Non-conventional academic career paths

Over the next few months, I’m planning a series of podcasts with academics who have pursued non-conventional career paths. This is a remarkably clunky term: what does ‘non-conventional’ mean? The difficulty I’m having defining my terms is precisely why I think it’s so important to explore this topic. In essence, I’m planning to talk to people who have finished PhDs and/or post-docs without subsequently applying for lectureships while animated by ambitions of a future trajectory up a fixed institutional hierarchy.

This is a broad category within which there’s a great deal of variation in terms of ambition and circumstances.  There are lots of things that people with PhDs go on to do which, in many cases, complicate a simple dichotomy of being in the academy or being outside of it. But there seems to be a pervasive lack of career advice for those who might see such a pathway as being intrinsically desirable. Hopefully these podcasts can contribute in their own small way to rectifying this problem.

My sense of this problem has emerged from my own experience. For a long time, I’ve realised that I’d like to balance sociological communication with sociological research. Increasingly I can see how this would work in the short and medium term: at the moment I’m effectively doing the former for 3 days a week and the latter for 2 days a week, supplemented by occasional consultancy and training invitations.

It works for me and I’d like to continue, doing consultancy half the time and (I hope) within a few years working on my own grant-funded projects the other half of the time. But there’s a distinct lack of people I can turn to for advice about how to make this work in the long term. While the plans in question might be different, I’m certain I can’t be the only person contemplating a ‘non-conventional academic carer path’ in the absence of any obvious examples or available guidance about the viability of their plans.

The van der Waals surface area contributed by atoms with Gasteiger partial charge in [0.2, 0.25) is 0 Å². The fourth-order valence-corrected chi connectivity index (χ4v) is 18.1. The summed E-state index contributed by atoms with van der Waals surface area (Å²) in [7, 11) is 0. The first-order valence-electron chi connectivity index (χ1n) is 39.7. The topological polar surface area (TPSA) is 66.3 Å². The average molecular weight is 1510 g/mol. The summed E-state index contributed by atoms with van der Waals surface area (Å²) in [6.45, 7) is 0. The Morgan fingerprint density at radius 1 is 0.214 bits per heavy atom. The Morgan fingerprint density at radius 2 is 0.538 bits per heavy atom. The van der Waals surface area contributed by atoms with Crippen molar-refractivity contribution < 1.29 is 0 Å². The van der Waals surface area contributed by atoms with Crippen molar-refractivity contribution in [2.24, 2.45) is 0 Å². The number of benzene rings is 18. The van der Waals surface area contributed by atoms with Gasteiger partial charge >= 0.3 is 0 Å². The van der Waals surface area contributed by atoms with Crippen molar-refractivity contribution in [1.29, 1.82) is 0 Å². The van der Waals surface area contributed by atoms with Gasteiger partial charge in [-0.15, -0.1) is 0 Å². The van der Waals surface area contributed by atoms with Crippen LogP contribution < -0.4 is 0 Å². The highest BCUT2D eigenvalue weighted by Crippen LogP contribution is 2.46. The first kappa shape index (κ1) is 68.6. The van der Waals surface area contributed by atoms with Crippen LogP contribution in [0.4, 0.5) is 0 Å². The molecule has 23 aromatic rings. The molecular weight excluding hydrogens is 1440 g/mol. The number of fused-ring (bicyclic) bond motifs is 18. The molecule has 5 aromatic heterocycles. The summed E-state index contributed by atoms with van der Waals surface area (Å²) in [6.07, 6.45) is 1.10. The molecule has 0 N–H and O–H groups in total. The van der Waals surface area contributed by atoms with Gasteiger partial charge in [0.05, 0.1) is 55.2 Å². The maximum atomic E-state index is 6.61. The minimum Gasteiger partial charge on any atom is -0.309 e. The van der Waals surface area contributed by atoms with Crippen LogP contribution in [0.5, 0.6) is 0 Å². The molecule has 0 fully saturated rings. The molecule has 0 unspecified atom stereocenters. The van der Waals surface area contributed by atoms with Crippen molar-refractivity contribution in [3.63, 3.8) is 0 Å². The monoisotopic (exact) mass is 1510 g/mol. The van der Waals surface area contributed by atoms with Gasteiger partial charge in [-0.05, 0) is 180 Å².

8 thoughts on “Non-conventional academic career paths

  1. Might also be useful to talk to people doing PhDs via unusual routes for various diversity reasons (like me!), since I suspect that leads to unconventional careers. I love that you’re going to podcast about this. I used to podcast non-academically. I’m thinking of revamping in a more academic direction.

  2. That’s a good idea thanks. I really dislike the “non-conventional career path” concept but I’m seeing it as an umbrella for an awful lot of things that are, as yet, under explored

    Hope you start podcasting again. If you tweet me the links if/when you do I can put them on @soc_imagination 🙂

  3. Are you going to be focussing on people who have intentionally chosen said paths? I can understand why you might, since so often the discussion centres around people who have been forced unwillingly (by lack of employment) to find other paths. But since that group is indeed so large, and growing, I might suggest that you keep in mind, during your chats, the ways that someone who didn’t, originally, want to pursue an ‘unconventional’ career but has found themselves doing so might be able to use your guest’s experience to help them.

    That last sentence was incredibly clunky and incomprehensible, sorry. Hope you got the gist.

  4. Mark, my current job situation is somewhat similar to yours and I don’t know how sustainable it is over the long term, but I’d be glad to share my experiences if you’re interested. My original intention was a conventional academic career path, but I’ve come round to the idea that this sort of non-conventional arrangement has advantages if I can sustain it. For one thing, there’s no pressure on me to publish a lot or quickly, so perhaps I can do better research than I would otherwise, with less stress.

  5. Hi sorry I only just saw your comment. That would be very interesting – could you email a bit of an account and I’ll put on Si.org?

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